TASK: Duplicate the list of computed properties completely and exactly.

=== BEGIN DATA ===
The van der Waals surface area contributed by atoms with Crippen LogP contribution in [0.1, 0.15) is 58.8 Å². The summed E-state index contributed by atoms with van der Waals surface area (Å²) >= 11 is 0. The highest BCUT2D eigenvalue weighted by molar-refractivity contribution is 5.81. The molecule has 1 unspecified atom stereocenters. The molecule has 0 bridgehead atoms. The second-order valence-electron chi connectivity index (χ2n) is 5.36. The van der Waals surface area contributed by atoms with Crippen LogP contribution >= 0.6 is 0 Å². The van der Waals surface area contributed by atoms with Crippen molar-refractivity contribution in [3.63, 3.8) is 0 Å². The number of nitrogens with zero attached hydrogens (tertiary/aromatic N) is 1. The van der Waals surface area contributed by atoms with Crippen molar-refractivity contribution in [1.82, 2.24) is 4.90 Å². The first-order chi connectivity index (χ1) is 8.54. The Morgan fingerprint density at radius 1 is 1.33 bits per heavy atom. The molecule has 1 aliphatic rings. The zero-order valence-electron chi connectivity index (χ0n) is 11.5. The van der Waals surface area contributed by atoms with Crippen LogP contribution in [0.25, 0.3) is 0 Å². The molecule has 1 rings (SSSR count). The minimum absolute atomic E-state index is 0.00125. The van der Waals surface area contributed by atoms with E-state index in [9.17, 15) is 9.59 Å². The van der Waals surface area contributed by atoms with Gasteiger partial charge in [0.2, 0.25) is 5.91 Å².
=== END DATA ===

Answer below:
The van der Waals surface area contributed by atoms with Crippen LogP contribution in [0.1, 0.15) is 58.8 Å². The summed E-state index contributed by atoms with van der Waals surface area (Å²) >= 11 is 0. The highest BCUT2D eigenvalue weighted by molar-refractivity contribution is 5.81. The molecule has 1 unspecified atom stereocenters. The molecule has 0 bridgehead atoms. The second-order valence-electron chi connectivity index (χ2n) is 5.36. The van der Waals surface area contributed by atoms with Crippen LogP contribution >= 0.6 is 0 Å². The van der Waals surface area contributed by atoms with Crippen molar-refractivity contribution in [3.63, 3.8) is 0 Å². The number of nitrogens with zero attached hydrogens (tertiary/aromatic N) is 1. The van der Waals surface area contributed by atoms with Crippen molar-refractivity contribution in [1.82, 2.24) is 4.90 Å². The first-order chi connectivity index (χ1) is 8.54. The Morgan fingerprint density at radius 1 is 1.33 bits per heavy atom. The molecule has 1 aliphatic rings. The zero-order valence-electron chi connectivity index (χ0n) is 11.5. The van der Waals surface area contributed by atoms with Crippen LogP contribution in [0.25, 0.3) is 0 Å². The molecule has 1 rings (SSSR count). The minimum absolute atomic E-state index is 0.00125. The van der Waals surface area contributed by atoms with E-state index in [9.17, 15) is 9.59 Å². The van der Waals surface area contributed by atoms with Gasteiger partial charge in [0.2, 0.25) is 5.91 Å².